Knowledge of German activity in Japan was widespread. For example, the American military attaché in Venezuela learned of the Japanese-German association through his German counterpart in Colombia and offered the following observation in a memorandum to the U.S. Army assistant chief of staff, G-2 (Intelligence) in 1927: "The acquisition by Japan of what might be termed the best professional talent in a special arm is a point worthy of our immediate attention." The American attaché further recommended that the services of the German submarine specialist, Robert Bräutigam, under contract in Japan since 1923, "might be acquired by us, not only as an interesting expert of unquestioned efficiency in his special arm, but as a means to keep track of Japanese activities, through him and his connections with former colleagues, now in the Japanese service." Similar German activity in Japan was claimed in 1929 in a letter to G-2 in Washington from the American military attaché in Berlin.

    However, by late in the decade few German specialists remained employed by the Japanese, and immediate German influence in general had all but vanished. In 1928 another ONI report, this one originating in Japan, declared confidently that no more than twenty-eight German submarine specialists had been employed in the Kobe area during the last five years. "As various submarines were completed, ..." wrote a U.S. Navy lieutenant in Japan in November 1928, "the Japanese staffs gradually took over the work, until finally a distinctly Japanese type of submarine was evolved. Consequently, during the past two or three years, the influence of the German designers with the Japanese lessened to such a degree that at present it is practically nil."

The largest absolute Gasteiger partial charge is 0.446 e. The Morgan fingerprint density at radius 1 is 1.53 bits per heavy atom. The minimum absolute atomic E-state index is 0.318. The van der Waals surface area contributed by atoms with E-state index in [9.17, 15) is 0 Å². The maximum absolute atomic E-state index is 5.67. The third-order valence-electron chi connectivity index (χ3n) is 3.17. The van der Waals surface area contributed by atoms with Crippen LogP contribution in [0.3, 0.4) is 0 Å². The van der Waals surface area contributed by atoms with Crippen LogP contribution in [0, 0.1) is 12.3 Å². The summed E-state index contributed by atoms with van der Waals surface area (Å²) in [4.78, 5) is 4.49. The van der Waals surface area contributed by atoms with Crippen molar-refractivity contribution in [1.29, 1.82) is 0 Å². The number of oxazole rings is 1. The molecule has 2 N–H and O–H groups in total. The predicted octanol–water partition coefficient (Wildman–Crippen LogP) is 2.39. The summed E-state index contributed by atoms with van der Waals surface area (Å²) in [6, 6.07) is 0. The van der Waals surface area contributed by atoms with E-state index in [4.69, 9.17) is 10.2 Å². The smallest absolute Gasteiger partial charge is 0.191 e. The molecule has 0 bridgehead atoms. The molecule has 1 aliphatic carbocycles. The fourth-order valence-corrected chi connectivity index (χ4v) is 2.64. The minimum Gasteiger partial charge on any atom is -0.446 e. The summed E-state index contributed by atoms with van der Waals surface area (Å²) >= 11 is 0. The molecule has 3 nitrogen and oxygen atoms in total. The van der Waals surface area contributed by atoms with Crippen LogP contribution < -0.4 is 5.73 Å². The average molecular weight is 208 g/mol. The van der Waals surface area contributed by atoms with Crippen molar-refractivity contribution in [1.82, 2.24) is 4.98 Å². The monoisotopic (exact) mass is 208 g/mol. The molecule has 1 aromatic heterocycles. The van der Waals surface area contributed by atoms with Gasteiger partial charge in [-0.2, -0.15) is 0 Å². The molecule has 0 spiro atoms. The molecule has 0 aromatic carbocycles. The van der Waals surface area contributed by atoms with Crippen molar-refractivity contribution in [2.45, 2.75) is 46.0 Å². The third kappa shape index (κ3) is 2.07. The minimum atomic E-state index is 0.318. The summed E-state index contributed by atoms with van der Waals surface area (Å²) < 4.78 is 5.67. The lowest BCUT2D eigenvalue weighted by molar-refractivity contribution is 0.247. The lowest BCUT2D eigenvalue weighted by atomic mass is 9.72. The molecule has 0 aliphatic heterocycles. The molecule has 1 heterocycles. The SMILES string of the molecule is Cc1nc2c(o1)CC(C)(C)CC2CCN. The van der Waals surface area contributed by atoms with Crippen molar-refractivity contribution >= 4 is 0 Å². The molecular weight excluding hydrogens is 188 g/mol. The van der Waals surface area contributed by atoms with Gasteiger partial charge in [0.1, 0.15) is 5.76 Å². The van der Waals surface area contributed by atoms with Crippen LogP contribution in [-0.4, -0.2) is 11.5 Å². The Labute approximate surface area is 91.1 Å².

Shifting Japanese submarine tactical and strategic thinking helped to create different classifications of boats. The same lieutenant in Tokyo concluded in 1928 that "German [technical] influence ... is overrated.... Japanese submarine design is tending almost entirely towards large fleet submarines, capable of operating with the fleet." Various new tactical and operational concepts about how submarines ought to be used also started to take shape in the navy. However, the dominant view remained unshakable—the chief purpose of the submarine was to intercept the enemy battle fleet and systematically weaken it through repeated attacks.

    Before this time the submarines in the Japanese navy were small (less than 1,000 tons) with limited firepower, slow speed, and short cruising range. These conditions changed when a new era of construction started after the conclusion of the Five-Power Naval Treaty coming out of the Washington Conference in 1922. Compared with Japan's standard RO-class submarines intended for coastal defense, the new I-class submarine had nearly twice the displacement and operational range as well as a speed advantage of 2-5 knots. The new submarines were fast enough to operate with dreadnoughts of the 1920s or to scout ahead, and they had sufficient range and provisions for a sixty-day cruise across the Pacific or Indian Oceans.

    However, the Japanese had plans to build a series of large submarines before they received the seven German U-boats. Two prototypes were actually completed. These experimental boats were two different types and were originally intended to serve as models for the systematic construction of large I-boats. One prototype was derived from the British K class submarine of 1917. Laid down under the naval program of 1919, launched in 1921, and completed in 1924, the I-51 (ex-hull number 44) was the first fleet-type submarine in the Japanese navy—the Kaigun-dai (large fleet type), abbreviated as Kaidai. The large features of the I-51 were very attractive to the Japanese and a decided departure from the various Vickers-class submarines then in the Japanese navy. Nevertheless, plans changed, and this experimental boat served chiefly as a backdrop and not as a model for future designs. This Type 1 submarine, the first of a series of Kaidai types, was used largely for training until it was decommissioned on 1 April 1940.

One Kaidai Type 1